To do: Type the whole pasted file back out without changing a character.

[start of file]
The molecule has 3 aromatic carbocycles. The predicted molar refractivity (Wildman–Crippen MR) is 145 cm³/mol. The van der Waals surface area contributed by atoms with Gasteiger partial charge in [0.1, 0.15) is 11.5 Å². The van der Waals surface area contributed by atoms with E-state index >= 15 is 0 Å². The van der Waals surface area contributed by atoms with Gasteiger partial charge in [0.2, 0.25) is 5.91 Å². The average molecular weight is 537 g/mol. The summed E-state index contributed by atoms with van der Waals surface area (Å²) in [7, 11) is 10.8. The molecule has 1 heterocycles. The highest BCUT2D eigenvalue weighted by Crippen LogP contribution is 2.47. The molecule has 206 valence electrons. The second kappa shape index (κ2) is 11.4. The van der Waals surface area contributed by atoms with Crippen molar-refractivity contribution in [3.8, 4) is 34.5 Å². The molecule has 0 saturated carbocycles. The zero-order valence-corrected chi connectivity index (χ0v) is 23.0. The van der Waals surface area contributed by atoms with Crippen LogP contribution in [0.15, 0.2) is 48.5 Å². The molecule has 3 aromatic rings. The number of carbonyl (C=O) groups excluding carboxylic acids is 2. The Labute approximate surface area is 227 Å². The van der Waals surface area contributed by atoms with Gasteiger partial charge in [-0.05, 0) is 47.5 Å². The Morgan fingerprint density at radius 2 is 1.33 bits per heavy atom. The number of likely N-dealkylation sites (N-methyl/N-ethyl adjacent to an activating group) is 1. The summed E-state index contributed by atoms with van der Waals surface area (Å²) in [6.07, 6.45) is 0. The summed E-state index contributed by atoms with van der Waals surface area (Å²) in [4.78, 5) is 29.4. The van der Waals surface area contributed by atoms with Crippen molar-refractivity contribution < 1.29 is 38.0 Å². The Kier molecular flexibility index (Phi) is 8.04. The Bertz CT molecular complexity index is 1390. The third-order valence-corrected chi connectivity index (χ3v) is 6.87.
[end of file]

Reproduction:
The molecule has 3 aromatic carbocycles. The predicted molar refractivity (Wildman–Crippen MR) is 145 cm³/mol. The van der Waals surface area contributed by atoms with Gasteiger partial charge in [0.1, 0.15) is 11.5 Å². The van der Waals surface area contributed by atoms with E-state index >= 15 is 0 Å². The van der Waals surface area contributed by atoms with Gasteiger partial charge in [0.2, 0.25) is 5.91 Å². The average molecular weight is 537 g/mol. The summed E-state index contributed by atoms with van der Waals surface area (Å²) in [7, 11) is 10.8. The molecule has 1 heterocycles. The highest BCUT2D eigenvalue weighted by Crippen LogP contribution is 2.47. The molecule has 206 valence electrons. The second kappa shape index (κ2) is 11.4. The van der Waals surface area contributed by atoms with Crippen molar-refractivity contribution in [3.8, 4) is 34.5 Å². The molecule has 0 saturated carbocycles. The zero-order valence-corrected chi connectivity index (χ0v) is 23.0. The van der Waals surface area contributed by atoms with Crippen LogP contribution in [0.15, 0.2) is 48.5 Å². The molecule has 3 aromatic rings. The number of carbonyl (C=O) groups excluding carboxylic acids is 2. The Labute approximate surface area is 227 Å². The van der Waals surface area contributed by atoms with Gasteiger partial charge in [-0.05, 0) is 47.5 Å². The Morgan fingerprint density at radius 2 is 1.33 bits per heavy atom. The number of likely N-dealkylation sites (N-methyl/N-ethyl adjacent to an activating group) is 1. The summed E-state index contributed by atoms with van der Waals surface area (Å²) in [6.07, 6.45) is 0. The summed E-state index contributed by atoms with van der Waals surface area (Å²) in [4.78, 5) is 29.4. The van der Waals surface area contributed by atoms with Crippen molar-refractivity contribution < 1.29 is 38.0 Å². The Kier molecular flexibility index (Phi) is 8.04. The Bertz CT molecular complexity index is 1390. The third-order valence-corrected chi connectivity index (χ3v) is 6.87.